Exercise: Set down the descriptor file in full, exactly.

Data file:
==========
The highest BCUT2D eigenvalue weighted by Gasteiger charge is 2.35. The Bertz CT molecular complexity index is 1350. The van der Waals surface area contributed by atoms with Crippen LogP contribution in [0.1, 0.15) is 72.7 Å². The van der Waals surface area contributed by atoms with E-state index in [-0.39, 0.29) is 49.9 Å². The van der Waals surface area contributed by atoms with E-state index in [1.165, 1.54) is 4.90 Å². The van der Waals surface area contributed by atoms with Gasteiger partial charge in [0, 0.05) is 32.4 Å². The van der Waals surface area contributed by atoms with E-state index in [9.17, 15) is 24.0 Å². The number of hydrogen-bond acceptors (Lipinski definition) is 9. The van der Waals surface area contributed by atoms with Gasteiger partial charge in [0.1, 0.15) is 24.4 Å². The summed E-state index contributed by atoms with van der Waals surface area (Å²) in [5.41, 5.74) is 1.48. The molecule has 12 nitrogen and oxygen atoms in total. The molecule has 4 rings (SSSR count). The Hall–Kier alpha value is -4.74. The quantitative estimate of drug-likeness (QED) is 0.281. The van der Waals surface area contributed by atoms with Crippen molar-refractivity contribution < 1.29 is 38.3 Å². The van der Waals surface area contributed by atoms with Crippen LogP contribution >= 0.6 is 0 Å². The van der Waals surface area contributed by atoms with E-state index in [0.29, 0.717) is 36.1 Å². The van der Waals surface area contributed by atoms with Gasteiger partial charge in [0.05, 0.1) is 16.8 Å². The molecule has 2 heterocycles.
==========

The highest BCUT2D eigenvalue weighted by Gasteiger charge is 2.35. The Bertz CT molecular complexity index is 1350. The van der Waals surface area contributed by atoms with Crippen LogP contribution in [0.1, 0.15) is 72.7 Å². The van der Waals surface area contributed by atoms with E-state index in [-0.39, 0.29) is 49.9 Å². The van der Waals surface area contributed by atoms with E-state index in [1.165, 1.54) is 4.90 Å². The van der Waals surface area contributed by atoms with Gasteiger partial charge in [0, 0.05) is 32.4 Å². The van der Waals surface area contributed by atoms with E-state index in [9.17, 15) is 24.0 Å². The number of hydrogen-bond acceptors (Lipinski definition) is 9. The van der Waals surface area contributed by atoms with Gasteiger partial charge in [0.1, 0.15) is 24.4 Å². The summed E-state index contributed by atoms with van der Waals surface area (Å²) in [5.41, 5.74) is 1.48. The molecule has 12 nitrogen and oxygen atoms in total. The molecule has 4 rings (SSSR count). The Hall–Kier alpha value is -4.74. The quantitative estimate of drug-likeness (QED) is 0.281. The van der Waals surface area contributed by atoms with Crippen molar-refractivity contribution < 1.29 is 38.3 Å². The van der Waals surface area contributed by atoms with Crippen LogP contribution >= 0.6 is 0 Å². The van der Waals surface area contributed by atoms with E-state index in [0.29, 0.717) is 36.1 Å². The van der Waals surface area contributed by atoms with Gasteiger partial charge in [0.05, 0.1) is 16.8 Å². The molecule has 2 heterocycles.